Object nr. 906 China, second half 19th Century Height: 20 cm

Private Collection, Belgium

Condition Report available

€ 5,500

This object can be viewed in our gallery.

Additional Information

Parrot  (鹦鹉 Yingwu)

In China, parrots are mainly found in the wild, mainly in the warmer southern provinces. But other birds of the same genus (psittacus), such as macaws, cockatoos, loris and parakeets, were regularly imported from other areas of Asia. These types of birds were certainly kept as a caged bird in China for thousands of years. In the Tang era, exotic birds were brought to the imperial court from Indochina and Indonesia. Emperor Xuanzong adopted a talking parrot as a pet and Emperor Taizong commissioned a rhapsody to be written about his own prized parrot.

During the Kangxi reign parrots, depicted in various colours of porcelain, were popular in the West because of their vibrant and exotic appearance. In the 18th century, the taste for parrots was further encouraged by the fashion for exotic orientalism, when having live parrots was also popular. Models for small parrots were found in the VOC wreck Oosterland  - which sank in 1697.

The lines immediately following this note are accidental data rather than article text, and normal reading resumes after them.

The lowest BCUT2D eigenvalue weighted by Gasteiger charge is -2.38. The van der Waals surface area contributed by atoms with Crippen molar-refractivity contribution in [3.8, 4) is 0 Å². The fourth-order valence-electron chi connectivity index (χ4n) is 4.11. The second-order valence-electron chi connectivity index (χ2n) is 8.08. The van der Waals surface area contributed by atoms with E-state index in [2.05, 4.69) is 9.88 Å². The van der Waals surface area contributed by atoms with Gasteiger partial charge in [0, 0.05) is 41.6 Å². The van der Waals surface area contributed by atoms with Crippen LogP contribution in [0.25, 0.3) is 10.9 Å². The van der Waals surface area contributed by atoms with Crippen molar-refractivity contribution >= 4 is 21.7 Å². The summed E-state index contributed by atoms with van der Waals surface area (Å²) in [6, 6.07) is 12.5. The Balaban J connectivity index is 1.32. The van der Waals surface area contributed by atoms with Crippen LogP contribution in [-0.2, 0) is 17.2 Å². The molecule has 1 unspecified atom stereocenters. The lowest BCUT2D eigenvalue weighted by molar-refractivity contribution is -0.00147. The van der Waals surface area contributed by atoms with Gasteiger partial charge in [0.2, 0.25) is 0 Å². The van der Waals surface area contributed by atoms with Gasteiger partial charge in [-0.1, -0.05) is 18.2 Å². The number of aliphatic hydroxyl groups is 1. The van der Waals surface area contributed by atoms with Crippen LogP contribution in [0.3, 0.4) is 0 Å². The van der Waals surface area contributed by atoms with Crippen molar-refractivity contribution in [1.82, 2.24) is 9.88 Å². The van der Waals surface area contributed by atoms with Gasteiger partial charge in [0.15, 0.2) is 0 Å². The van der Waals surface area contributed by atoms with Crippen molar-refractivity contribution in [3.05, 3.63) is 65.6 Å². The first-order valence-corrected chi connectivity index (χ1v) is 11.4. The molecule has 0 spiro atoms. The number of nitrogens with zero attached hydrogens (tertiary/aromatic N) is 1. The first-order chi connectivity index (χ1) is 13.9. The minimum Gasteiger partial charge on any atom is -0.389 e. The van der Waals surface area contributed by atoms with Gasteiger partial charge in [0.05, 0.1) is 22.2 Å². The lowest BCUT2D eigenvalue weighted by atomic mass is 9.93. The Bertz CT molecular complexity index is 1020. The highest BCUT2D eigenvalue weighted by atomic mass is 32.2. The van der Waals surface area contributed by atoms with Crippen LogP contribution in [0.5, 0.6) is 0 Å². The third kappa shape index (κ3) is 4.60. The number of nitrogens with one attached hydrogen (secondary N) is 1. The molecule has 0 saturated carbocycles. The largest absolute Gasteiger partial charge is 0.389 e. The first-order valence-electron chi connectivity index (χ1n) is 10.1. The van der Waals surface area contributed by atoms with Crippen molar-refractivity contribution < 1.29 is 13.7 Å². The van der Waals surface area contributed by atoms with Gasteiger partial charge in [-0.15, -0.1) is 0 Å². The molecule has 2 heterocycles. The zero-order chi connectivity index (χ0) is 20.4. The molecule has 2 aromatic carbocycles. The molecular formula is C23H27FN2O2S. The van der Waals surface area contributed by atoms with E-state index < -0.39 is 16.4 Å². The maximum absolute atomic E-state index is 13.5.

The Chinese thought that the birds’ talkative nature kept wives faithful, as the parrots were liable to give the game away – as is told in an old folk story from Guangxi. Perhaps from this, this charming bird also became to be a symbol for a loose woman. A parrot with a pearl in its beak. is sometimes also seen accompanying the Buddhist deity Guanyin. The word for parrot in Chinese  is also a homophone for a young girl . In classical Chinese poetry the parrot is often described as being in a gilded cage – far from its homeland, doomed to spend its life in solitude because its beauty and charming chatter are so prized.

Many European collections have examples of parrot figurines, in famille verte as well as enamel on biscuit in green, aubergine or turquoise. Similar figures are in the Dresden Collection, Rijksmuseum Amsterdam and in Drottningholm Castle, Sweden.

Floris van der Ven